Is there a good way versus not-so-good way to go about popping the question and offering that all-important symbol of enduring love? To guide you through, we’ve collated a few ground rules.

1 Surprise! We’re going to tackle the most controversial question first: “Should the ring be a surprise?” Views on this are decidedly polarised. A very unscientific poll among the Omnēque team came out 50/50, with each of us very definitely on one side or the other – no grey areas.

According to the US publication Brides, 62% of prospective partnerships shop for the engagement ring together. If you think shopping with your partner takes away the romance, however, we’d still advise you communicate, even if this is via a third party: your BFF, your sister, what you highlight and reshare on your social feeds, via Omnēque’s Concierge service! If you have strong feelings about that potential engagement ring and you’re not prepared to join in the physical hunt, then you will have to find a way of getting your message across.

If you don’t have strong feelings, you can ignore all of the above, and just wait for the moment.

The debate came into sharp focus recently when American jewellery designer Madison Wright (@madberetjewelry) stated on TikTok that: “This is a message for everyone who’ll propose one day. The ring should not be a surprise, but how and when you propose should be a surprise.” Sounds like good advice to us. Her video has been viewed 1.1 million times, with more than 1,000 comments.

2 It’s time to do some research – before you hit the shops, whether online or physical – and it should be on the gemstone cut versus the carat. What works for you (or the intended recipient), for their every-day style, and what’s possible in the budget? A diamond with fabulous characteristics might beat one of lesser quality but larger carat, though they could be around the same price. Let’s take a closer look, however, at the gemstone cut, which is the main dictator of style.

There is no right or wrong to cut, it is all about preference. It might help to think about cuts in groups. Round is, well, round, but for equally soft edges you could think about Oval, Pear and Heart. You could well prefer a more symmetrical and square feel with Art Deco undertones, with Asscher, Emerald and Radiant. For more asymmetry, think Pear and Marquise. Which one suits the finger? Call me old-fashioned, but I can’t resist an emerald-cut.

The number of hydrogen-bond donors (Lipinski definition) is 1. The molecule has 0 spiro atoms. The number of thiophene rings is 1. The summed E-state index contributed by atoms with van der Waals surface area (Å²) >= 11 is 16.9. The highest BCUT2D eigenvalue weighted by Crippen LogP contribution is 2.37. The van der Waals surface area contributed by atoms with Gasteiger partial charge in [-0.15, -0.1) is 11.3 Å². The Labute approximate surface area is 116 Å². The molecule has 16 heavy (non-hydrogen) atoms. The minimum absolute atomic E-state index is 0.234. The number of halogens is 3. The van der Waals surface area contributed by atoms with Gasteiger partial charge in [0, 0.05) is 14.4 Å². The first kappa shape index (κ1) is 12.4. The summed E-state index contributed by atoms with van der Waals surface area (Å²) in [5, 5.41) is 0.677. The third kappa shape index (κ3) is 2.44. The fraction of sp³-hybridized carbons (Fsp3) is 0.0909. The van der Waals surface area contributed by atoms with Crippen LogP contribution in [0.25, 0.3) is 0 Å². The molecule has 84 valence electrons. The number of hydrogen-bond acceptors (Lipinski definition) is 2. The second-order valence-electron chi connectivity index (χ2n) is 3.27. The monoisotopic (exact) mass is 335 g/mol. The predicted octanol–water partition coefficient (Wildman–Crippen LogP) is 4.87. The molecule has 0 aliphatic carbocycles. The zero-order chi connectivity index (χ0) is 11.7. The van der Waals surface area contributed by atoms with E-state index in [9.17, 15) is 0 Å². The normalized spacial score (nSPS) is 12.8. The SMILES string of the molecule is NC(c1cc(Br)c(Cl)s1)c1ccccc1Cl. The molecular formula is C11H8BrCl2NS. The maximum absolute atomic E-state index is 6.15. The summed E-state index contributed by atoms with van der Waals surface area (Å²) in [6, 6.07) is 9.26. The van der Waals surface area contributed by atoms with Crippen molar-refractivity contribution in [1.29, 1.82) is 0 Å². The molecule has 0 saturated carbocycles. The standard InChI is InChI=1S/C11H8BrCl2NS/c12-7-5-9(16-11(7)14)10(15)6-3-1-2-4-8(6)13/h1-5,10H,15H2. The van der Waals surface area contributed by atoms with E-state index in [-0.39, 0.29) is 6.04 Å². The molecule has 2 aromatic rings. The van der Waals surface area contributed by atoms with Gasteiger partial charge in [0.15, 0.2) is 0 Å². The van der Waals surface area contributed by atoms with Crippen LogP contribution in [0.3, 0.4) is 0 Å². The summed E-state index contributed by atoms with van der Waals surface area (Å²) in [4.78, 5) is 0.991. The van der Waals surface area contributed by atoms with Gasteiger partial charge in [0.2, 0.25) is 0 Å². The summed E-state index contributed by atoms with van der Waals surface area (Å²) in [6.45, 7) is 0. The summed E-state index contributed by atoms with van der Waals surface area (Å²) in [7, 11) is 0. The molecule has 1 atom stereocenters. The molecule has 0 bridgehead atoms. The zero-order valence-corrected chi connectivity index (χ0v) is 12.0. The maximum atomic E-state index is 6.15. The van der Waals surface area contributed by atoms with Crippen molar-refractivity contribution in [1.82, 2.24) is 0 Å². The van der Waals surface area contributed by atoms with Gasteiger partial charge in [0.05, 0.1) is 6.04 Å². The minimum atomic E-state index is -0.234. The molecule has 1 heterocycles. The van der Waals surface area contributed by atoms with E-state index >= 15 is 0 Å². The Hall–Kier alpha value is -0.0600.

© Oleksandr Babich/stock.adobe.com

3 Does it have to be all about diamonds? Quite simply, the answer is, “No”. If you need a more qualified endorsement look no further than royalty. Princess Margaret: her engagement to Antony Armstrong-Jones (in 1960) was marked by a ruby surrounded by diamonds. Diana, Princess of Wales: her celebrated 12-carat oval blue Ceylon sapphire (surrounded by diamonds) engagement ring was given by Prince William to Kate Middleton as an enduring legacy of love. Two other stones worth highlighting here are the orange oval diamond centrepiece of the engagement ring of Queen Máxima of the Netherlands, and the emerald-cut rubies that flank an emerald-cut diamond in the ring of Crown Princess Mary of Denmark. Both are fabulous and unusual rings.

4 Classic? Modern? Vintage? This is the one time in life not to be “on trend”. The engagement ring is not about what others are doing but about what you adore. Trends should be treated as just another idea to get you thinking (see Toi et Moi below). But here at Omnēque, there is one incredibly important trend we are encouraging clients to think about, and that is sustainability. It should be more than a trend – and we think it will be – so we want everyone revelling in the satisfaction and joy of buying something pre-owned and pre-loved and not adding to unnecessary extraction of raw materials from our earth. Every piece of jewellery holds a story and to buy a classic, vintage ring means that you will be sharing in that story. By the way, if you’re determined to be “on trend”, conscious consumption is right up there in 2022. According to a recent McKinsey & Company report, by 2025 between 20% and 30% of fine jewellery purchases will be influenced by sustainability. Full disclosure: we think that’s great.

5 When Should You Double Up? There is one trend that is a joy to watch, and that’s for the Toi et Moi ring. Two stones, and often two bands, married to form one ring. Pretty symbolic, eh? Although it’s finding favour now, it’s been around since the late 18th century when Napoleon Bonaparte proposed to his Josephine. You may be tempted, and here are a few from the Instagram and TikTok worlds who would agree with you.

Meghan Fox’s emerald and diamond Toi et Moi; Emily Ratajkowski has her diamond life; and Ariana Grande’s pearl and diamond Toi et Moi

Machine Gun Kelly (aka Colson Baker) collaborated with Stephen Webster for his engagement ring to Meghan Fox, combining an emerald – Fox’s birthstone – with a diamond – Kelly’s birthstone. Ariana Grande’s Toi et Moi from Dalton Gomez (in 2020) combined the traditional diamond with the unusual addition of a pearl. And then there is model Emily Ratajkowski whose glorious Toi et Moi was slipped onto her finger by producer Sebastian Bear-McClard in 2018.

Enjoy the hunt!

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